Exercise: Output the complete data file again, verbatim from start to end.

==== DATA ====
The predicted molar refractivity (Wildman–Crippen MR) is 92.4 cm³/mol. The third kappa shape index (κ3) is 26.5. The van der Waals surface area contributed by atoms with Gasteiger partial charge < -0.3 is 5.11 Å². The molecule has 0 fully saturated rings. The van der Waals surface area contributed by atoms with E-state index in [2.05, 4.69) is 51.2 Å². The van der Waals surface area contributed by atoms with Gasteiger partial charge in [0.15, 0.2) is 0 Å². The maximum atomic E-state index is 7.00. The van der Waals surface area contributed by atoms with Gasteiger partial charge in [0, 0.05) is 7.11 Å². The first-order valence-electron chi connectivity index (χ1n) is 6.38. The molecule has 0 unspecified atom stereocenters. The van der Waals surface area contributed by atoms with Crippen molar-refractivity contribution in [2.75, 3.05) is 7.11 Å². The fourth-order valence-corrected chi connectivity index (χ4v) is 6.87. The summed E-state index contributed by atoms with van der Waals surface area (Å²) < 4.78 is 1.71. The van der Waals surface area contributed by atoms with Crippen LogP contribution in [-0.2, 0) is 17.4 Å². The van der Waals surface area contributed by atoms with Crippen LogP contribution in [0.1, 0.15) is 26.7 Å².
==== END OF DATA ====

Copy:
The predicted molar refractivity (Wildman–Crippen MR) is 92.4 cm³/mol. The third kappa shape index (κ3) is 26.5. The van der Waals surface area contributed by atoms with Gasteiger partial charge < -0.3 is 5.11 Å². The molecule has 0 fully saturated rings. The van der Waals surface area contributed by atoms with E-state index in [2.05, 4.69) is 51.2 Å². The van der Waals surface area contributed by atoms with Gasteiger partial charge in [0.15, 0.2) is 0 Å². The maximum atomic E-state index is 7.00. The van der Waals surface area contributed by atoms with Gasteiger partial charge in [0, 0.05) is 7.11 Å². The first-order valence-electron chi connectivity index (χ1n) is 6.38. The molecule has 0 unspecified atom stereocenters. The van der Waals surface area contributed by atoms with Crippen molar-refractivity contribution in [2.75, 3.05) is 7.11 Å². The fourth-order valence-corrected chi connectivity index (χ4v) is 6.87. The summed E-state index contributed by atoms with van der Waals surface area (Å²) < 4.78 is 1.71. The van der Waals surface area contributed by atoms with Crippen LogP contribution in [-0.2, 0) is 17.4 Å². The van der Waals surface area contributed by atoms with Crippen LogP contribution in [0.1, 0.15) is 26.7 Å².